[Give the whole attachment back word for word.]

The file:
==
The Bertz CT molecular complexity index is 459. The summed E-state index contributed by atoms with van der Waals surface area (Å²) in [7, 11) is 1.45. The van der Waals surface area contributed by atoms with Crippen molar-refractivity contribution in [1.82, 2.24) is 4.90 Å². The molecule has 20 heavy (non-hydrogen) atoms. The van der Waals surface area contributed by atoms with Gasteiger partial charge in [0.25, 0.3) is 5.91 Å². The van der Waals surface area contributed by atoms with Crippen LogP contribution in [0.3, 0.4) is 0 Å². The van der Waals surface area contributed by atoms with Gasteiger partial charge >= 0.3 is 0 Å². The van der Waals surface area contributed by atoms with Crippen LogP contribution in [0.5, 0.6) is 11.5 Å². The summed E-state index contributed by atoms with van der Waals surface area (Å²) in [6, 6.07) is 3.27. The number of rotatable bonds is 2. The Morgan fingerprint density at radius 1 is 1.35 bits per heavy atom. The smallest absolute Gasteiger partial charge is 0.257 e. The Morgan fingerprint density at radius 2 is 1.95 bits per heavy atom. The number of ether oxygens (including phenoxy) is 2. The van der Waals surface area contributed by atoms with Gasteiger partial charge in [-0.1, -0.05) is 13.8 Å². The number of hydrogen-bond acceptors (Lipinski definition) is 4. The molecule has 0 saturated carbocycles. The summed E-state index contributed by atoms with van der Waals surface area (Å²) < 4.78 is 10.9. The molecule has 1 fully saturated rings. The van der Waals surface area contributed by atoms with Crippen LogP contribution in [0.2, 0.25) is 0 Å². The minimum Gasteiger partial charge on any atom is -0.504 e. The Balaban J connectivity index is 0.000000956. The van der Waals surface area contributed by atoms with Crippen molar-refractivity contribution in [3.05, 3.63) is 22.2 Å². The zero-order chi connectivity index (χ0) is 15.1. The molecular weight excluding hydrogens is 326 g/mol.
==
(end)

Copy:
The Bertz CT molecular complexity index is 459. The summed E-state index contributed by atoms with van der Waals surface area (Å²) in [7, 11) is 1.45. The van der Waals surface area contributed by atoms with Crippen molar-refractivity contribution in [1.82, 2.24) is 4.90 Å². The molecule has 20 heavy (non-hydrogen) atoms. The van der Waals surface area contributed by atoms with Gasteiger partial charge in [0.25, 0.3) is 5.91 Å². The van der Waals surface area contributed by atoms with Crippen LogP contribution in [0.3, 0.4) is 0 Å². The van der Waals surface area contributed by atoms with Gasteiger partial charge >= 0.3 is 0 Å². The van der Waals surface area contributed by atoms with Crippen LogP contribution in [0.5, 0.6) is 11.5 Å². The summed E-state index contributed by atoms with van der Waals surface area (Å²) in [6, 6.07) is 3.27. The number of rotatable bonds is 2. The Morgan fingerprint density at radius 1 is 1.35 bits per heavy atom. The smallest absolute Gasteiger partial charge is 0.257 e. The Morgan fingerprint density at radius 2 is 1.95 bits per heavy atom. The number of ether oxygens (including phenoxy) is 2. The van der Waals surface area contributed by atoms with Gasteiger partial charge in [-0.1, -0.05) is 13.8 Å². The number of hydrogen-bond acceptors (Lipinski definition) is 4. The molecule has 0 saturated carbocycles. The summed E-state index contributed by atoms with van der Waals surface area (Å²) < 4.78 is 10.9. The molecule has 1 fully saturated rings. The van der Waals surface area contributed by atoms with Crippen LogP contribution in [0.2, 0.25) is 0 Å². The minimum Gasteiger partial charge on any atom is -0.504 e. The Balaban J connectivity index is 0.000000956. The van der Waals surface area contributed by atoms with Crippen molar-refractivity contribution in [3.05, 3.63) is 22.2 Å². The zero-order chi connectivity index (χ0) is 15.1. The molecular weight excluding hydrogens is 326 g/mol.